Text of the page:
Namco Bandai
PUBLISHER: Namco Bandai

Katamari Damacy was a delight, the rare quirky Japanese game that managed to make a big impact with international audiences. The simple gameplay and cutesy style warmed many people to the game, and the music and characters instantly became videogame icons.

Which is why it was no surprise that it was instantly turned into a franchise, with many a sequel pumped out to appease gamers eager for more. Sadly, none of the sequels could hit the high note that the original did, but with the PS3-exclusive Katamari Forever it’s come as close as it’s ever likely to.
The King of All Cosmos is showing off his super jump to the Prince, who has a lame and pathetic little hop, when he gets smashed in the head by a comet and knocked unconscious. While he’s out the Prince and his cousins make a RoboKing mech to take his place which of course immediately goes berserk and destroys all the stars in the Universe.

The King wakes up with amnesia and you have to bring back his memory by playing through remixed classic levels and bringing color back to them, while RoboKing is repenting for behaving like a typical Japanese robot and helping to create new stars in the sky. You do missions for both of them to once again bring peace to the cosmos.

So yeah, ignore the story. It’s the same old quirky dumb trash, and thankfully easily skipped.

CHUDTIP- Want to impress your male friends? Show them how great you are at this game. Make sure you have a nice outfit on your character first!

If you’ve played a Katamari game before you’ll know exactly what to expect. You start off with a small sticky ball (Katamari) and have to roll up crap that’s scattered all over the world to make the ball bigger. You can only roll stuff up that’s smaller than you so there’s some strategy involved in choosing your path, but as you get larger and larger you’ll go from rolling up objects around a house to rolling up an entire town, and eventually all the continents of the world and more.
The game is famous for its tank controls, where you use both analog sticks to move forward as if you controlled a track with each. It allows for precise movement although like the others you.ll inevitably end up getting the camera stuck behind objects and be blinded here and there.

There is one new move in this installment. Now you can finally jump by either pressing a button or jerking the Sixaxis controller up and down, but of course like ever other motion controlled game on the PS3 you’ll find it much easier to just hit the button. There are also two new pickups that you can grab- hearts of the King and the Robo-King that act as magnets and drag all the items towards your Katamari… really helpful tools.

CHUDTIP- With that Prince Hop it’s wise to keep an eye on what’s immediately above you.

But the game offers almost nothing new for a series that is in so desperate need of an overhaul. It’s what happens when the very first game you release lets you roll up the whole world – there’s not much further you can take the concept.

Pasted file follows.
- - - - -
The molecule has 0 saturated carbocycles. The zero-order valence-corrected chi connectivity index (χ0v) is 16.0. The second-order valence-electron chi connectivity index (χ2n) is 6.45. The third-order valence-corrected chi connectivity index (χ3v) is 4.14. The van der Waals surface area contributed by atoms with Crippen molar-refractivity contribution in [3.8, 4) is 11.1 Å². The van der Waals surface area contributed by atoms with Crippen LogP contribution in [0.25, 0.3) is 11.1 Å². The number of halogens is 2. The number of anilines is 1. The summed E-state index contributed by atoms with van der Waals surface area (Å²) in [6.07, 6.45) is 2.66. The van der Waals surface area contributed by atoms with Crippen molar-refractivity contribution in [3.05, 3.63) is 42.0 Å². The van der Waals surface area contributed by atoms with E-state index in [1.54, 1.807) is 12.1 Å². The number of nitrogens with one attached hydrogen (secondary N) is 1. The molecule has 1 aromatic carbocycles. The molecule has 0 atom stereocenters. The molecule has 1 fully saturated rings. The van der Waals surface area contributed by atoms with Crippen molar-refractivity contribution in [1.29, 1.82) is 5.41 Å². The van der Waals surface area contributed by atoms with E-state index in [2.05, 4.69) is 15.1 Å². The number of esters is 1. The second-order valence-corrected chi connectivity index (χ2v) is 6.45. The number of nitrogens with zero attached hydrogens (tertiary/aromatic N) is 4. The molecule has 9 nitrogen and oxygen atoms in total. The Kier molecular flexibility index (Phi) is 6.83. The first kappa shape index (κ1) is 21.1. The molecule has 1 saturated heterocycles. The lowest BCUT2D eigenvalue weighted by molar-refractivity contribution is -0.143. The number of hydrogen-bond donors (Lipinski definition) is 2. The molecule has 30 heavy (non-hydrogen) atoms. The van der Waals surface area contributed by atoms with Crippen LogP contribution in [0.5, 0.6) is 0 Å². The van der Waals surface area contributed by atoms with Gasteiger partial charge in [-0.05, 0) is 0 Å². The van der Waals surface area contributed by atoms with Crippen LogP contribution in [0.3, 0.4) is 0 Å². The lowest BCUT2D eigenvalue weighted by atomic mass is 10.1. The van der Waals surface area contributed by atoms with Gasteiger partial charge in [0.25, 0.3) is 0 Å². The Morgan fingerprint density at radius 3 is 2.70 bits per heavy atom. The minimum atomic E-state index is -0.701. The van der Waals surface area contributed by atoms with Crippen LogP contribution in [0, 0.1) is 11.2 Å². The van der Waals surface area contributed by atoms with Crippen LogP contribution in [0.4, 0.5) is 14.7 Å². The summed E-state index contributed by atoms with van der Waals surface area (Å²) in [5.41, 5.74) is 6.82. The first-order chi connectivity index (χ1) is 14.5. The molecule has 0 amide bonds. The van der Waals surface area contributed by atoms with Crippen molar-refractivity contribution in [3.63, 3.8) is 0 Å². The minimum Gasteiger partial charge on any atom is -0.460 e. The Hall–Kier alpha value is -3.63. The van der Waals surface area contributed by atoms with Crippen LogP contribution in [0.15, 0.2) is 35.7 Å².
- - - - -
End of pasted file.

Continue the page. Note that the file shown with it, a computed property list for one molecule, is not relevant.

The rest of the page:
But it’s to the designer’s credit that even so many games later it’s still so much fun and addictive. The couple of new additions of visual styles and gameplay modes add a lot more replay value than you’d expect, and besides some of the more irritating levels (any one that involves you being careful with what you roll up) it’s never frustrating and always enjoyable.

It’s probably best if you haven’t played the series in a few years, because everything feels fresh again, and the pretty HD graphics sure don’t hurt.

The graphics have a new cell-shaded cartoony look to it that fits the game nicely, but if you miss the old style it’s still here too. There are also two other styles that you can unlock- colored pencil or wood grain- so you can change the look to suit yourself.

CHUDTIP- As soon as you find one of those Broken Hearts, grab it up! If your Katamari gets too big they might get too small to find again.

The classic Katamari soundtrack has been remixed to varying degrees of success, but they’ve mostly great and just as catchy as the original ones. You’ll have the old “na, na na na na, na na” theme back in your head in no time.

There are an absolute ton of levels here (34!), some of which are remixed versions of levels from previous games. Once you beat the game you unlock Katamari Drive, which might be more fun than the regular game. Here you zoom around at top speed and have a shorter time limit, making for a faster, more exciting game. It’s so great in fact that I found myself playing through the entire game once again to roll up more presents and cousins.

That’s right, there are also dozens upon dozens of secret items that you can find over the game, something else to encourage replay value. The cousins are playable characters and the presents are objects you can wear to change up your appearance. They add  nothing to the gameplay but there are some trophies for being a completionist. If you do great on both these modes you can also unlock Eternal mode, which allows you to explore without a timer, as well as Classic Katamari mode, which will take away your jump move and put the graphics back to their old state.

So yeah, there’s a whole lot of Katamari in this package, hours and hours of fun- provided you’re not already sick of the gameplay.

CHUDTIP- This level is a bit tricky till you realize you can suck up individual countries. Go after the smaller, less important ones first.

One strange omission is online multiplayer, something that was included in the 360-exclusive Beautiful Katamari. There are online leaderboards and offline co-op and competitive missions, but the lack of online multiplayer is a blow.


If you only buy one Katamari game in your life, make it this one. It’s no grand step above the last installments but it does almost everything right. The sheer amount of levels and modes included means that it will suck up hours upon hours of your life.

8.0 out of 10